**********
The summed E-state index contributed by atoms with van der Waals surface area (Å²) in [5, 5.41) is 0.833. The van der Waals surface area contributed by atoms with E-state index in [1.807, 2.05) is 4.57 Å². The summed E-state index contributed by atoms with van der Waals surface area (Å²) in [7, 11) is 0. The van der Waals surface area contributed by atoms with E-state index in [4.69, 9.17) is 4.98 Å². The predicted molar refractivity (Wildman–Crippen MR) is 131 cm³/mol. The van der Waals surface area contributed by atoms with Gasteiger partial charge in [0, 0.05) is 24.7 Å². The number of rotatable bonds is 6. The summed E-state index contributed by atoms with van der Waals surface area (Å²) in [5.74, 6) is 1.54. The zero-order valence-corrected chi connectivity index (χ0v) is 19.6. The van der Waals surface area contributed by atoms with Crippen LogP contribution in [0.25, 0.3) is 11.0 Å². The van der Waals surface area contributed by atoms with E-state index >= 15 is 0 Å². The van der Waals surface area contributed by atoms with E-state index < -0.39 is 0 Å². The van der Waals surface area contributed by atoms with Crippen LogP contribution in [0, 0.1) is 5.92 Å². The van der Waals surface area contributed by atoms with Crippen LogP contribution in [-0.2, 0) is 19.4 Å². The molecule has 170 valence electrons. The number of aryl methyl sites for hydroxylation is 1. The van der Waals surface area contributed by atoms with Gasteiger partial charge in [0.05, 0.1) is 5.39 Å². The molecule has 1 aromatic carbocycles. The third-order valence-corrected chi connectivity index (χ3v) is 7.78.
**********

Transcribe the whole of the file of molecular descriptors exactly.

The summed E-state index contributed by atoms with van der Waals surface area (Å²) in [5, 5.41) is 0.833. The van der Waals surface area contributed by atoms with E-state index in [1.807, 2.05) is 4.57 Å². The summed E-state index contributed by atoms with van der Waals surface area (Å²) in [7, 11) is 0. The van der Waals surface area contributed by atoms with E-state index in [4.69, 9.17) is 4.98 Å². The predicted molar refractivity (Wildman–Crippen MR) is 131 cm³/mol. The van der Waals surface area contributed by atoms with Gasteiger partial charge in [0, 0.05) is 24.7 Å². The number of rotatable bonds is 6. The summed E-state index contributed by atoms with van der Waals surface area (Å²) in [5.74, 6) is 1.54. The zero-order valence-corrected chi connectivity index (χ0v) is 19.6. The van der Waals surface area contributed by atoms with Crippen LogP contribution in [0.25, 0.3) is 11.0 Å². The van der Waals surface area contributed by atoms with E-state index >= 15 is 0 Å². The van der Waals surface area contributed by atoms with E-state index < -0.39 is 0 Å². The van der Waals surface area contributed by atoms with Crippen LogP contribution in [0, 0.1) is 5.92 Å². The van der Waals surface area contributed by atoms with Crippen LogP contribution in [-0.2, 0) is 19.4 Å². The molecule has 170 valence electrons. The number of aryl methyl sites for hydroxylation is 1. The van der Waals surface area contributed by atoms with Gasteiger partial charge in [0.05, 0.1) is 5.39 Å². The molecule has 1 aromatic carbocycles. The third-order valence-corrected chi connectivity index (χ3v) is 7.78.